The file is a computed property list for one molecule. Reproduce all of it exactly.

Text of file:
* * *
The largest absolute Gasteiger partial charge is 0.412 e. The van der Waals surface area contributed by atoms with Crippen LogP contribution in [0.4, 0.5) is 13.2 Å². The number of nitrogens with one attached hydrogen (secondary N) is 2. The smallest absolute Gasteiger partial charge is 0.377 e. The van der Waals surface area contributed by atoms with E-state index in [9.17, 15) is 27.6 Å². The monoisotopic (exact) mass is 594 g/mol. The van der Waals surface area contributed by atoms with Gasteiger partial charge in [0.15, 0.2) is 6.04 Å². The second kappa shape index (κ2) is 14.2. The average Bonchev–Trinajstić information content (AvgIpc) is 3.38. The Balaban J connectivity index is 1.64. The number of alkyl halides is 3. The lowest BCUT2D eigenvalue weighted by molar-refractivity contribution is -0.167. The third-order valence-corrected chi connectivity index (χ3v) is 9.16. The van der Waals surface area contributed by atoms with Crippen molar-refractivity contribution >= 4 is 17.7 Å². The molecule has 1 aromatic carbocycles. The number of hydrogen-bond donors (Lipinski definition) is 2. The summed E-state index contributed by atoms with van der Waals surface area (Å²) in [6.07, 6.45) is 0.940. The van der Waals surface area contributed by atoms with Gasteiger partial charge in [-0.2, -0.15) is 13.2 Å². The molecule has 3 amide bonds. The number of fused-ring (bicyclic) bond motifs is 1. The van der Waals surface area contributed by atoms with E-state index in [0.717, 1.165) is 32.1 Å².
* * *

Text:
The largest absolute Gasteiger partial charge is 0.412 e. The van der Waals surface area contributed by atoms with Crippen LogP contribution in [0.4, 0.5) is 13.2 Å². The number of nitrogens with one attached hydrogen (secondary N) is 2. The smallest absolute Gasteiger partial charge is 0.377 e. The van der Waals surface area contributed by atoms with E-state index in [9.17, 15) is 27.6 Å². The monoisotopic (exact) mass is 594 g/mol. The van der Waals surface area contributed by atoms with Gasteiger partial charge in [0.15, 0.2) is 6.04 Å². The second kappa shape index (κ2) is 14.2. The average Bonchev–Trinajstić information content (AvgIpc) is 3.38. The Balaban J connectivity index is 1.64. The number of alkyl halides is 3. The lowest BCUT2D eigenvalue weighted by molar-refractivity contribution is -0.167. The third-order valence-corrected chi connectivity index (χ3v) is 9.16. The van der Waals surface area contributed by atoms with Crippen molar-refractivity contribution >= 4 is 17.7 Å². The molecule has 1 aromatic carbocycles. The number of hydrogen-bond donors (Lipinski definition) is 2. The summed E-state index contributed by atoms with van der Waals surface area (Å²) in [6.07, 6.45) is 0.940. The van der Waals surface area contributed by atoms with Gasteiger partial charge in [-0.2, -0.15) is 13.2 Å². The molecule has 3 amide bonds. The number of fused-ring (bicyclic) bond motifs is 1. The van der Waals surface area contributed by atoms with E-state index in [0.717, 1.165) is 32.1 Å².